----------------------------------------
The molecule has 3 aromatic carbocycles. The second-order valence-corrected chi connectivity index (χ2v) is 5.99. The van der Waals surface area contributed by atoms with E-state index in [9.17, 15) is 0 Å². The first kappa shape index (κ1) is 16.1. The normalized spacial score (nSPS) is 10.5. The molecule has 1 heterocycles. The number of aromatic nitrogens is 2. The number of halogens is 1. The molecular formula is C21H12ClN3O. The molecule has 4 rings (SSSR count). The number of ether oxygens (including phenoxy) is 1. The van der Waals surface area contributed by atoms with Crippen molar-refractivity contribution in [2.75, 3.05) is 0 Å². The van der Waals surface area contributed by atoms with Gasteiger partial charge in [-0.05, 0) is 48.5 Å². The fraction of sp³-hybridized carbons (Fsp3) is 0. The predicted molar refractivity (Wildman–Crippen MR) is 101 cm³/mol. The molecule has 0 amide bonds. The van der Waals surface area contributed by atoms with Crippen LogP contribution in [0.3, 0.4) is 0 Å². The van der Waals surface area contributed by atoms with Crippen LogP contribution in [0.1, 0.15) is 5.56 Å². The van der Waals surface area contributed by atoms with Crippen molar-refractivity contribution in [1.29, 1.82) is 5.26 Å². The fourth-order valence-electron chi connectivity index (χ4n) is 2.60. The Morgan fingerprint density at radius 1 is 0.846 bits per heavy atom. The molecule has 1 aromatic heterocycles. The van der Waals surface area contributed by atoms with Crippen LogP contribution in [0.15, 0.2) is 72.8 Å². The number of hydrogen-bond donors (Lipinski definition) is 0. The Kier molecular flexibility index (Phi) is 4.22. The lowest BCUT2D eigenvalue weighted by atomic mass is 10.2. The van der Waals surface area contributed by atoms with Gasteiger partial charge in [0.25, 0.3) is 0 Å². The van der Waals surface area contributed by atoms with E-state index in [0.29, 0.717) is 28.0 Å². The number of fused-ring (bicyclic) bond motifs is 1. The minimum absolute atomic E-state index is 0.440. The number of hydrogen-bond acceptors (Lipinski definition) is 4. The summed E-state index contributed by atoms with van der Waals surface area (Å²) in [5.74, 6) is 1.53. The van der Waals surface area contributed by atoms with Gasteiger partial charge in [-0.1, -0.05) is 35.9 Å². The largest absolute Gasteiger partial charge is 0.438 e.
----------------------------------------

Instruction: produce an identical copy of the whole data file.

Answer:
The molecule has 3 aromatic carbocycles. The second-order valence-corrected chi connectivity index (χ2v) is 5.99. The van der Waals surface area contributed by atoms with E-state index in [9.17, 15) is 0 Å². The first kappa shape index (κ1) is 16.1. The normalized spacial score (nSPS) is 10.5. The molecule has 1 heterocycles. The number of aromatic nitrogens is 2. The number of halogens is 1. The molecular formula is C21H12ClN3O. The molecule has 4 rings (SSSR count). The number of ether oxygens (including phenoxy) is 1. The van der Waals surface area contributed by atoms with Crippen molar-refractivity contribution in [2.75, 3.05) is 0 Å². The van der Waals surface area contributed by atoms with Gasteiger partial charge in [-0.05, 0) is 48.5 Å². The fraction of sp³-hybridized carbons (Fsp3) is 0. The predicted molar refractivity (Wildman–Crippen MR) is 101 cm³/mol. The molecule has 0 amide bonds. The van der Waals surface area contributed by atoms with Crippen LogP contribution in [0.3, 0.4) is 0 Å². The van der Waals surface area contributed by atoms with Crippen LogP contribution in [0.1, 0.15) is 5.56 Å². The van der Waals surface area contributed by atoms with Crippen molar-refractivity contribution in [1.29, 1.82) is 5.26 Å². The fourth-order valence-electron chi connectivity index (χ4n) is 2.60. The Morgan fingerprint density at radius 1 is 0.846 bits per heavy atom. The molecule has 1 aromatic heterocycles. The van der Waals surface area contributed by atoms with Crippen LogP contribution in [0.15, 0.2) is 72.8 Å². The number of hydrogen-bond donors (Lipinski definition) is 0. The Kier molecular flexibility index (Phi) is 4.22. The lowest BCUT2D eigenvalue weighted by atomic mass is 10.2. The van der Waals surface area contributed by atoms with Gasteiger partial charge in [0.25, 0.3) is 0 Å². The van der Waals surface area contributed by atoms with E-state index in [0.29, 0.717) is 28.0 Å². The number of fused-ring (bicyclic) bond motifs is 1. The minimum absolute atomic E-state index is 0.440. The number of hydrogen-bond acceptors (Lipinski definition) is 4. The summed E-state index contributed by atoms with van der Waals surface area (Å²) in [5.74, 6) is 1.53. The van der Waals surface area contributed by atoms with Gasteiger partial charge in [-0.1, -0.05) is 35.9 Å². The largest absolute Gasteiger partial charge is 0.438 e.